Scope and Contents:
There are two main components of the Paredon Records audiorecordings: the master recordings and corresponding commercial records themselves and the paper files relating to these recordings.
Series 1: Papers is primarily made up of "production files"--files containing materials related to specific albums. These production files can include artist contracts, recording reports, photographs of artists, clippings, royalty statements, licenses, album cover proofs, and correspondence between Paredon Records and the recording artists. news articles both about and by Barbara Dane, Irwin Silber, and Paredon Records. Many contracts are signed by both Paredon Records and the artist. Also included in this series are articles by Barbara Dane and Irwin Silber, a transcript of Daniel Sheehy's oral history interview with Barbara Dane, as well as miscellaneous ephemera.
Series 2: Master Audiorecordings includes all Paredon master tapes. Their corresponding commercial recordings are not described in this finding aid.
Series 1: Papers (1970-2007, bulk 1970-1980)
Series 2: Master Audiorecordings (1969-1985, bulk 1970-1980)
Biographical / Historical:
Paredon Records was founded in 1969 in New York by Barbara Dane and Irwin Silber, and its first recordings were released in 1970. Paredon released four records at a time. Barbara Dane, a singer/songwriter herself, produced the albums and recruited the musicians, artists who worked on the covers, and volunteers who translated foreign language material and contributed stories for the record booklets. Irwin Silber, a writer and editor for The Guardian newspaper, assisted Dane in all aspects of production. Irwin worked on business aspects of the label, such as distribution, orders, and editing and printing the record supplemental materials. Dane and Silber traveled to almost all of the countries mentioned in these records, as part of their work as activists and personally knew the musicians and artists.
According to the interview with Barbara Dane, "Paredon" means "a big wall" in Spanish. Paredon represents "a wall of culture defending us [listeners] against this 'sleazy' culture that's out there on the other side of the wall." The mission of Paredon Records was to use music as a tool to spread culture: the stories and experiences of those involved in protest and revolution movements all over the world, in order to increase dialogue among similar movements and peoples. Dane and Silber hoped these records would promote social and political activism, and that the uplifting power of music would inspire people to be agents of social change. The records reflect the most important socialist or liberation movements in world politics as well as domestic issues in the United States of the late twentieth century.
The 50 Paredon record albums constitute a unique historical documentation of the political protest and revolutionary currents in the world over the course of three decades. 31 of the 50 albums come from national liberation movements in Asia, Africa and Latin America. These include music, song, poetry and speech from Angola, Argentina, Chile, China, Cuba, The Dominican Republic, Ecuador, El Salvador, Haiti, Mexico, Nicaragua, Palestine, Philippines, Puerto Rico, Thailand, Uruguay, and Vietnam. Another five albums come out of the European oppositional political movements from; Greece, Italy, North Ireland and the United Kingdom. In all cases, the materials are performed and/or presented by the participants in these movements. A number of world renowned artists are among the performers, including Mikis Theodorakis (Greece), Marcel Khalife (Lebanon), Quilapayún (Chile) and Silvio Rodriguez (Cuba). Several important world political figures — Fidel Castro, Ho Chi Minh, Don Albizu Campos and Che Guevara — also appear on these records delivering seminal speeches. Not all of the political figures deliver their speeches, such as the Ho Chi Minh album, but were read by someone else. The other 14 record albums document political and social protest movements in the U.S. during this same period. The songs reflect currents in the civil rights, women's, and labor movements. Two albums document GI opposition to the Vietnam War. These recordings include a broad array of singers and songs associated with the political protest of the times. Albums by the band "The Men of No Property" and others were obtained clandestinely, as the movements often became dangerous. Smithsonian Folkways Director Daniel Sheehy interviewed Barbara Dane in 2007, the transcript of which is contained in the Supporting Materials folder in Series 1: Papers.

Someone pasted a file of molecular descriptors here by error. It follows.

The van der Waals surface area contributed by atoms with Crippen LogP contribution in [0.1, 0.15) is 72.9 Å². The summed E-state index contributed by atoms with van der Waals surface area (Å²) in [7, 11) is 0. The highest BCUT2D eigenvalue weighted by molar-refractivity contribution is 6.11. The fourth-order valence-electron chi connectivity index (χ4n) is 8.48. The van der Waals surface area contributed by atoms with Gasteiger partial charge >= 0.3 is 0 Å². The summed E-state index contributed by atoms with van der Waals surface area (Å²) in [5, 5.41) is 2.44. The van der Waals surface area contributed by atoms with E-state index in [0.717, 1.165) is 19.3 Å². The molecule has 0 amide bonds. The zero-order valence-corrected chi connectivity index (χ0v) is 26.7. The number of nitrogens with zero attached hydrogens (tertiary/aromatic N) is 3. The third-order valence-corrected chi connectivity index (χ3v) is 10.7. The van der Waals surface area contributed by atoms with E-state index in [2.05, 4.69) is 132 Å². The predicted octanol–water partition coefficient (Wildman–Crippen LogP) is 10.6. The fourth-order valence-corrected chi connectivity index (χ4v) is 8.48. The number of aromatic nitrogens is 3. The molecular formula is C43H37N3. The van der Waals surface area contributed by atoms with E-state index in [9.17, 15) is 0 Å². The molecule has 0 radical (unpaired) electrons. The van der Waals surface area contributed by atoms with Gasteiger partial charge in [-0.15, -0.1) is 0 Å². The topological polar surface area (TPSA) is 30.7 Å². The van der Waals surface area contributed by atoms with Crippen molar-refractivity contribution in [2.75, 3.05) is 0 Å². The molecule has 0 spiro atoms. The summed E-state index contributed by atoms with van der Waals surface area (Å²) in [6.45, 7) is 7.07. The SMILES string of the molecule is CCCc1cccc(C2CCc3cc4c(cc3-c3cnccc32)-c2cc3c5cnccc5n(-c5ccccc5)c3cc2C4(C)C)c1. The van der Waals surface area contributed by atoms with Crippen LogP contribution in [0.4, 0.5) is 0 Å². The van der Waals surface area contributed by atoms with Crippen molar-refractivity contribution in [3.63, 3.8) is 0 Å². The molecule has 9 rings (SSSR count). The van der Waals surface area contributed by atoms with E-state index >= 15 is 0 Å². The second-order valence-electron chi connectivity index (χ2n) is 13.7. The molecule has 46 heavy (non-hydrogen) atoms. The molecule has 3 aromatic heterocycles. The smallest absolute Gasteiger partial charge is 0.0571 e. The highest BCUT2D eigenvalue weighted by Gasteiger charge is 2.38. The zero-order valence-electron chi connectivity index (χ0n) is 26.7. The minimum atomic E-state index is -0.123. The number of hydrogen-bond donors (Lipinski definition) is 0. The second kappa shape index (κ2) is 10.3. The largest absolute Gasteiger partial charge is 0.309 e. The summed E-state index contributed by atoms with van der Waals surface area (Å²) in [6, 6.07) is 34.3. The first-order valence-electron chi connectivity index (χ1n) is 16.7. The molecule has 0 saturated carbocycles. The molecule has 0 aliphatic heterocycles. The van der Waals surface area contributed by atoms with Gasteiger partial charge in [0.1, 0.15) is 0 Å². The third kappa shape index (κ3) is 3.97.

The Ralph Rinzler Folklife Archives and Collections acquired the Paredon Records audiorecordings in December, 1991, when Barbara Dane and Irwin Silber donated their record company papers to the Center for Folklife and Cultural Heritage. The Center for Folklife and Cultural Heritage agreed to keep the record titles available for purchase, and to accession and store the Paredon Records Collection in the archives.
Access by appointment only. Contact the Ralph Rinzler Folklife Archives and Collections at (202) 633-7322 or firstname.lastname@example.org for additional information.
Copyright restrictions apply. Contact archives staff for additional information.
34.28 Cubic feet (3 record boxes of business records; 8 record boxes, including 374 non-master audio reels (10", 7", 5", 4" and 2" reels); 160 10" reels in open stacks; 4 record boxes, including 853 audio cassettes; 1 record box, including 36 video cassettes; and 491 long play records, 45s and compact discs.)